- Know when to conclude. Towards the end of the interview, your subject will either make some type of body gesture that tips you to the fact the interview needs to be winding up, or you will do that. When closing an interview, do the following:
- Ask if there are any questions you did not ask that should be asked.
- Ask the exact spelling of the subject’s name.
- Thank your subject for his/her time.
- Ask the interviewee if he or she wants a copy of the interview’s transcript or the final version of the document the interview material will appear in.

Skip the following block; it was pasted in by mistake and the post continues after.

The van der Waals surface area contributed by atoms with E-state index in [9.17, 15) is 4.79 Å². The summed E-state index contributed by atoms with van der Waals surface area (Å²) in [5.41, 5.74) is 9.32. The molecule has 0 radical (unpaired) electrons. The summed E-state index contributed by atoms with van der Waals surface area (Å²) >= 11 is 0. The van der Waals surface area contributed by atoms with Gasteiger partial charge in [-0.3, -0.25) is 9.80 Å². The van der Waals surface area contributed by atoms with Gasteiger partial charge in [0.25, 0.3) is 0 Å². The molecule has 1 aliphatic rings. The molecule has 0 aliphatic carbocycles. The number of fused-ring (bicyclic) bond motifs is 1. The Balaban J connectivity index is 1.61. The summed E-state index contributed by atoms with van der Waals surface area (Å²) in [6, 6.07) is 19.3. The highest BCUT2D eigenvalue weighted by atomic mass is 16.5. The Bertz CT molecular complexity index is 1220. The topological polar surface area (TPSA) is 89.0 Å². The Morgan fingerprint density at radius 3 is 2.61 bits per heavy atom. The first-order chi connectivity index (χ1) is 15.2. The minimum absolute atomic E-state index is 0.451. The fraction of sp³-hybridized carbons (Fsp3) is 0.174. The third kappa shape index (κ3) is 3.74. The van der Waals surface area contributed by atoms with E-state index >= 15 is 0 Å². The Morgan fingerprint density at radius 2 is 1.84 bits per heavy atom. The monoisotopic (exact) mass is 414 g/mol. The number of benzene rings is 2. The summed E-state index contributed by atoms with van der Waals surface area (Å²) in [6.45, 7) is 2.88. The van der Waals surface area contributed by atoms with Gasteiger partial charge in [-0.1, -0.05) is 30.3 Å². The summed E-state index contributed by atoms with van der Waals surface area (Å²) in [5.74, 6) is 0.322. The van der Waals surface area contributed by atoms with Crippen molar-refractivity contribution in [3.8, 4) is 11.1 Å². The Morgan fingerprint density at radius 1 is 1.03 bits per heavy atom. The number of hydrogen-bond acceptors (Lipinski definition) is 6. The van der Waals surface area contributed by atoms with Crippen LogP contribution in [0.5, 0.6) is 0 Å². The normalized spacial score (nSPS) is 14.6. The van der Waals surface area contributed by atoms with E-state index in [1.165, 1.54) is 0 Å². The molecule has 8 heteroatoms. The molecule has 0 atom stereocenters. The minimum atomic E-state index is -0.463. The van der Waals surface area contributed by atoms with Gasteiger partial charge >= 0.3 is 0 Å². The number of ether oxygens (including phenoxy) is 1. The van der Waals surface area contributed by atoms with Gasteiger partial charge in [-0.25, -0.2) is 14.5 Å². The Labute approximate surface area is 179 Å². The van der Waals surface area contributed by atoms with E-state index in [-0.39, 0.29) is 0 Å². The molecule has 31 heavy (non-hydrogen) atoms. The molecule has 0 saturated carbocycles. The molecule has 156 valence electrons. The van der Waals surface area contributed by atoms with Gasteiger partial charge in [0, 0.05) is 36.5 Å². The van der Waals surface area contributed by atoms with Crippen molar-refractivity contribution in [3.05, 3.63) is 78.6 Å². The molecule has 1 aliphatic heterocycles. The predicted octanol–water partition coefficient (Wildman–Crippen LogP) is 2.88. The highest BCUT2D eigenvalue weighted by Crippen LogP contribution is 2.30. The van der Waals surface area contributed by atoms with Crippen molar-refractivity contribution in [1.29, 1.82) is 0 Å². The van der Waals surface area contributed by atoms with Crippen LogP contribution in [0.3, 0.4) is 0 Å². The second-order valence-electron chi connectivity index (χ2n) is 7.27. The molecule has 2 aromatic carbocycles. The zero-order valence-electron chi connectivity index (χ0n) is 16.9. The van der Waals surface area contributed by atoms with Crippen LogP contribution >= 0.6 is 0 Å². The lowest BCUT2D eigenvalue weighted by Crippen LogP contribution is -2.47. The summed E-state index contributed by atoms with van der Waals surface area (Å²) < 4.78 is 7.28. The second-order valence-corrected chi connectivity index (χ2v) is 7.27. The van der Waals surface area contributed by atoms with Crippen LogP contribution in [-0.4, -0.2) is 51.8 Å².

After the Interview
- Contact the interviewee by email, telephone, or handwritten note to thank him or her for taking time to respond to your questions.
- If you recorded the session, transcribe the interview as soon as possible so that you can note body language that you remember, and also fill in gaps that the recording device may have missed due to noise interference or device malfunction.
- Review and analyze the responses from the interviewee, keeping in mind the associated body language, voice inflection, and what the interviewee did not say. Take notes on your reflection so that you remember your first impressions of the interview.